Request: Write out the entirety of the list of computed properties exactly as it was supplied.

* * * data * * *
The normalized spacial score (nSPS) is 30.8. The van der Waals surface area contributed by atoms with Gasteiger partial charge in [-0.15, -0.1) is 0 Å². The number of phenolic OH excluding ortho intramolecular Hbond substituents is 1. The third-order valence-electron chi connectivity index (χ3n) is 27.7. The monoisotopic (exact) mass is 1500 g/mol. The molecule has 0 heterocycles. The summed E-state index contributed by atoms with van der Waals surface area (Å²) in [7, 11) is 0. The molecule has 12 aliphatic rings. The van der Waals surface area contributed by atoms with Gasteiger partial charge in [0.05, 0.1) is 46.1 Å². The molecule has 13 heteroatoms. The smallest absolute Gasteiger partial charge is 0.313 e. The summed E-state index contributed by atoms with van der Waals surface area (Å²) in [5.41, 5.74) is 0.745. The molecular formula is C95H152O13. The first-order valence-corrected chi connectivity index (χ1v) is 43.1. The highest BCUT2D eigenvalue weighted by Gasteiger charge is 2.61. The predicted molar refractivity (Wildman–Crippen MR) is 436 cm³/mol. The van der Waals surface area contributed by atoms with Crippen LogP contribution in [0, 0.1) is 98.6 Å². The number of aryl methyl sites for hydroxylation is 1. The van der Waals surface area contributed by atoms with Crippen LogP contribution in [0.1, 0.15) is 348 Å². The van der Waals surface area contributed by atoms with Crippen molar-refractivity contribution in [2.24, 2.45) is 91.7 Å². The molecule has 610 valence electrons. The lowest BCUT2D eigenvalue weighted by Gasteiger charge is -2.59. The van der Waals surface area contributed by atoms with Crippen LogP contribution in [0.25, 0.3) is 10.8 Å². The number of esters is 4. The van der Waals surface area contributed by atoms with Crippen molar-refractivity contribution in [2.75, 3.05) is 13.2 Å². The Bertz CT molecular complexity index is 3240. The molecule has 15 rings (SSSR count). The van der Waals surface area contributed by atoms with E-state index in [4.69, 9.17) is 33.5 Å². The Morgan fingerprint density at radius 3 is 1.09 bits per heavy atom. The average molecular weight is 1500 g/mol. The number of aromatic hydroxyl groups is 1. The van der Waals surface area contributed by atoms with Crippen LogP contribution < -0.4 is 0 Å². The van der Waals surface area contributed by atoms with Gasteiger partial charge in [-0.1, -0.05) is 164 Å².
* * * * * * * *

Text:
The normalized spacial score (nSPS) is 30.8. The van der Waals surface area contributed by atoms with Gasteiger partial charge in [-0.15, -0.1) is 0 Å². The number of phenolic OH excluding ortho intramolecular Hbond substituents is 1. The third-order valence-electron chi connectivity index (χ3n) is 27.7. The monoisotopic (exact) mass is 1500 g/mol. The molecule has 0 heterocycles. The summed E-state index contributed by atoms with van der Waals surface area (Å²) in [7, 11) is 0. The molecule has 12 aliphatic rings. The van der Waals surface area contributed by atoms with Gasteiger partial charge in [0.05, 0.1) is 46.1 Å². The molecule has 13 heteroatoms. The smallest absolute Gasteiger partial charge is 0.313 e. The summed E-state index contributed by atoms with van der Waals surface area (Å²) in [5.41, 5.74) is 0.745. The molecular formula is C95H152O13. The first-order valence-corrected chi connectivity index (χ1v) is 43.1. The highest BCUT2D eigenvalue weighted by Gasteiger charge is 2.61. The predicted molar refractivity (Wildman–Crippen MR) is 436 cm³/mol. The van der Waals surface area contributed by atoms with Crippen LogP contribution in [0, 0.1) is 98.6 Å². The number of aryl methyl sites for hydroxylation is 1. The van der Waals surface area contributed by atoms with Crippen LogP contribution in [0.1, 0.15) is 348 Å². The van der Waals surface area contributed by atoms with Crippen molar-refractivity contribution in [2.24, 2.45) is 91.7 Å². The molecule has 610 valence electrons. The lowest BCUT2D eigenvalue weighted by Gasteiger charge is -2.59. The van der Waals surface area contributed by atoms with Crippen LogP contribution in [0.25, 0.3) is 10.8 Å². The number of esters is 4. The van der Waals surface area contributed by atoms with Crippen molar-refractivity contribution in [2.75, 3.05) is 13.2 Å². The Bertz CT molecular complexity index is 3240. The molecule has 15 rings (SSSR count). The van der Waals surface area contributed by atoms with E-state index in [4.69, 9.17) is 33.5 Å². The Morgan fingerprint density at radius 3 is 1.09 bits per heavy atom. The average molecular weight is 1500 g/mol. The number of aromatic hydroxyl groups is 1. The van der Waals surface area contributed by atoms with Crippen LogP contribution < -0.4 is 0 Å². The van der Waals surface area contributed by atoms with Gasteiger partial charge in [-0.1, -0.05) is 164 Å².